Personal Mission : A Veteran’s Perspective

by Kerry D. Kirk September 2019                

All veterans of military service know what it means to have a mission.  The concept of having a central and guiding purpose with deliberate striving at specific objectives is foundational to the military ethos.  You could say that when we wore the cloth of our country, we didn’t exactly have to wonder very much what we were about or aiming to do.

Veterans also know that the accomplishment of any mission is highly correlated with the clarity of the objectives and communication of it’s particulars. This is what enables all involved to understand properly, and thus, to act accordingly. 

But, what do we do when the battle is over, our service is completed and our beloved uniform has been replaced with civilian clothes? When a DD-214 is now stashed away in a desk drawer and a shadow-box of memorabilia hangs on our wall reminding of us of when “we were somebody” and things just mattered?

All of a sudden, life isn’t quite as cut and dried as it once was. In a way, mission and meaning had come to us pre-packaged.  It was easy and useful to identify ourselves with the group, with our “tribe”.  Now, we may find ourselves having to redefine mission and meaning in unfamiliar territory; such as the private sector, the neighborhood, even our own homes.  In short, many of us are faced for the first time with the task of defining mission personally.  As “I/me” not a member of the tribe.

It is in this personal realm that I share with you a simple acronym that I lit upon many years ago and found very powerful as a tool.  As you know, acronyms are ubiquitous in the military. They are very handy ways to call to mind a number of matters of significance (not to mention a few matters of humor and insignificance!)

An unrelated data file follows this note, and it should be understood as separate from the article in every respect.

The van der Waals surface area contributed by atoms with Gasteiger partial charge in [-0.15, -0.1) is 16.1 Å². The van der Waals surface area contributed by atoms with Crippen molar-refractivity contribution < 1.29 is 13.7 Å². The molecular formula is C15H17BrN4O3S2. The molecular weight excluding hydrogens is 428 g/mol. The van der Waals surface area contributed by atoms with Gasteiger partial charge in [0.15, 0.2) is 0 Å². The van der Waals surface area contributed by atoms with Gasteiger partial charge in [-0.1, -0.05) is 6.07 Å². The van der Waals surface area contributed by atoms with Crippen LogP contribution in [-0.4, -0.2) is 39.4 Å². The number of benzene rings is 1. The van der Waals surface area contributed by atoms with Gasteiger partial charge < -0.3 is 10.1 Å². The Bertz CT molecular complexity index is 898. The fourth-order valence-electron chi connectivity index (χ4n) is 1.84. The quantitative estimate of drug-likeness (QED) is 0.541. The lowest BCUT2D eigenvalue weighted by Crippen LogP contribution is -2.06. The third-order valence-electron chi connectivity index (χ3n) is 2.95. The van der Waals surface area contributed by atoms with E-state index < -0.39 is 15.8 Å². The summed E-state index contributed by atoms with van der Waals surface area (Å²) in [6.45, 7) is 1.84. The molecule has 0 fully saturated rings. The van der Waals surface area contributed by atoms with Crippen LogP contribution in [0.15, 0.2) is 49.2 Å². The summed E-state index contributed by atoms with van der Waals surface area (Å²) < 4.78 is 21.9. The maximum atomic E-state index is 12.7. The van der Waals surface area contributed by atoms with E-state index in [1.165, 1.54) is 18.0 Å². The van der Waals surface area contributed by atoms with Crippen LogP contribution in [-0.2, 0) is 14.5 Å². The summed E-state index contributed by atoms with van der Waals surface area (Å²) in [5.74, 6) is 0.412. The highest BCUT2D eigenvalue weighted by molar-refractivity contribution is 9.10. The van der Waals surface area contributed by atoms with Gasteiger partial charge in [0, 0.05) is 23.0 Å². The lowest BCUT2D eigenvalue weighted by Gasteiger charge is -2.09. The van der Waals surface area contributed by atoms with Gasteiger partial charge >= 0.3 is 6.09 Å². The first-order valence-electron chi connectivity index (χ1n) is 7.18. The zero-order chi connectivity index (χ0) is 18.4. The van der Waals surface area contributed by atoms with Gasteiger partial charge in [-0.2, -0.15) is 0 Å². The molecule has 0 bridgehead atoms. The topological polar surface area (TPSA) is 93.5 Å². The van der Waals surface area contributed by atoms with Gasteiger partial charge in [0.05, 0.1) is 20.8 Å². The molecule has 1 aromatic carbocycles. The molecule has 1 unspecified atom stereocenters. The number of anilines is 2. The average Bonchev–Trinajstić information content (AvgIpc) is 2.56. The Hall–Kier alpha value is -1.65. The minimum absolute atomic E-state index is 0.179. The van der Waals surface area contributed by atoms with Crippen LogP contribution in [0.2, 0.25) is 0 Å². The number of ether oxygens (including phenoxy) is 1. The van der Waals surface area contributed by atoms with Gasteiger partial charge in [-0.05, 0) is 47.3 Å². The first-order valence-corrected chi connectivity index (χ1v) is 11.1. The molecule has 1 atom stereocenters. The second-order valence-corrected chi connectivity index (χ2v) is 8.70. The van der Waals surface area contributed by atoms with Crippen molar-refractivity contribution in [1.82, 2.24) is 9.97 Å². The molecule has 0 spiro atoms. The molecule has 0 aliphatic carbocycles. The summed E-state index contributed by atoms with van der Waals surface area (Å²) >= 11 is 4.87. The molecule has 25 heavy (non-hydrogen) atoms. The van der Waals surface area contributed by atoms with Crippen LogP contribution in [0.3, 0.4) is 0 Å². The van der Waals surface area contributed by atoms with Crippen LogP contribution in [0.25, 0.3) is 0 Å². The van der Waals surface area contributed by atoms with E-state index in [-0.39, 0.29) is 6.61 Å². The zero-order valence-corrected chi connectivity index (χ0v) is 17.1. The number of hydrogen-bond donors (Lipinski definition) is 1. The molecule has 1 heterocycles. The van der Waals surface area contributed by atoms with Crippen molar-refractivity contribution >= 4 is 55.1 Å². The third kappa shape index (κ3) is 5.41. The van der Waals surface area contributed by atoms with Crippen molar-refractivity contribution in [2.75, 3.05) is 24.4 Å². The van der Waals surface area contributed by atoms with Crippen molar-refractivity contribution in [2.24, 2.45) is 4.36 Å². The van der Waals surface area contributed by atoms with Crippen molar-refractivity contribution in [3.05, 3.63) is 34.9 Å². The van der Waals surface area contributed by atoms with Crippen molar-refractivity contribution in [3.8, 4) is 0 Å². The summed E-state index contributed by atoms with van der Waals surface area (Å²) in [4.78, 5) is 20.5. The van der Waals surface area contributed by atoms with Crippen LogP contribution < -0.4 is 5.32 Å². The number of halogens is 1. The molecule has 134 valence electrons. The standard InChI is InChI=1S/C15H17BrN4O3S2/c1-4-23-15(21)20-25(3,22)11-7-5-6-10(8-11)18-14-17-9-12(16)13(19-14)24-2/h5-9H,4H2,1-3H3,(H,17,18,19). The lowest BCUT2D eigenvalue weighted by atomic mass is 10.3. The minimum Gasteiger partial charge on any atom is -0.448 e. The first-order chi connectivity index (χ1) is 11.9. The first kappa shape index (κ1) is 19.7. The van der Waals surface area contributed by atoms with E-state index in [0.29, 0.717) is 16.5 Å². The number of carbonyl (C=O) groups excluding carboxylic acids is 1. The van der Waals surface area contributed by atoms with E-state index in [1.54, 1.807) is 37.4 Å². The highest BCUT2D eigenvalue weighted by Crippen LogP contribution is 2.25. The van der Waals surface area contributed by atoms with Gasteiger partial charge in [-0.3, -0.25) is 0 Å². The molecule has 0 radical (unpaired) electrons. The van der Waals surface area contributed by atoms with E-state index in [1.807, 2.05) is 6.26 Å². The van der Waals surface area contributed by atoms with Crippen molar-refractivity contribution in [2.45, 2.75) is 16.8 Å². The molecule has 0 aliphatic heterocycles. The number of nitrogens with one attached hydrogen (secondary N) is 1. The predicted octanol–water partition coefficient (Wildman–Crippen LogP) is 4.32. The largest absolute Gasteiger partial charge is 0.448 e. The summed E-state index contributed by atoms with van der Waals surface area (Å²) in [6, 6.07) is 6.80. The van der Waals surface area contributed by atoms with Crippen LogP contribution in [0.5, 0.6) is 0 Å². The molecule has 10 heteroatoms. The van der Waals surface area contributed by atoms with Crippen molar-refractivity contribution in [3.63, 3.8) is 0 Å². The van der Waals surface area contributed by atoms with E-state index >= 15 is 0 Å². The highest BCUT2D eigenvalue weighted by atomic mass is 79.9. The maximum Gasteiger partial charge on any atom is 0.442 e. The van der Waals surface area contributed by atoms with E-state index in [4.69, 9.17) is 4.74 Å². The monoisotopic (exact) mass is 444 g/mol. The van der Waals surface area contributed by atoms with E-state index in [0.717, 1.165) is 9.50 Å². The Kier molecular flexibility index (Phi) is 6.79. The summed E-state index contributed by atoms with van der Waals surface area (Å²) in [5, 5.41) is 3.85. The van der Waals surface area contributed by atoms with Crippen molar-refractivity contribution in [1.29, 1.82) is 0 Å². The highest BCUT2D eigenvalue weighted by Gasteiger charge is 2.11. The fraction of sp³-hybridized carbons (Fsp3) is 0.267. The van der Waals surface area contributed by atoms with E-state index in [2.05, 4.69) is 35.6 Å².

I decided to see what use I could make of the word mission itself. 

I picked the first four letters.  M-I-S-S.  MISS-ion.  In surprising short order, four words arose in my mind as useful categorical representatives for each letter:  Moral, Intellectual, Social, Spiritual. These words became the four foundation stones, the legs of the proverbial stool, to help guide my post-military personal growth and continued sense of purpose.

Each leg of the “mission stool” is summarized below at a very high level.

  • M- Moral development – How can I be a better person than I was yesterday?  What am I doing that I shouldn’t be?  What am I not doing that I should?
  • I – Intellectual development – How can I pursue fresh content to keep my mind sharp and renewing? What fields of knowledge have I never really examined that could serve my growth? What new tricks can the old dog learn? 
  • S – Social development – How can I better relate to my family, friends, new civilian colleagues and strangers?  Am I going through the routines of life without truly living in the present with others?  How can my own networking and social activity create and expand opportunities that serve me and others?
  • S – Spiritual development – How do I view and process personal value and purpose in light of matters of ultimate concern like certain death? Can I learn to embrace the ambiguity of my future path and live fully in the questions that daily present themselves, knowing that a benevolent spirit abides with me?

Naturally, the MISS-ion you develop will be your own.  The questions, the path and ultimate answers will be your own.  But this “personal MISS-ion” acronym provides a convenient and robust framework for pursuing this exercise. Give it a shot!

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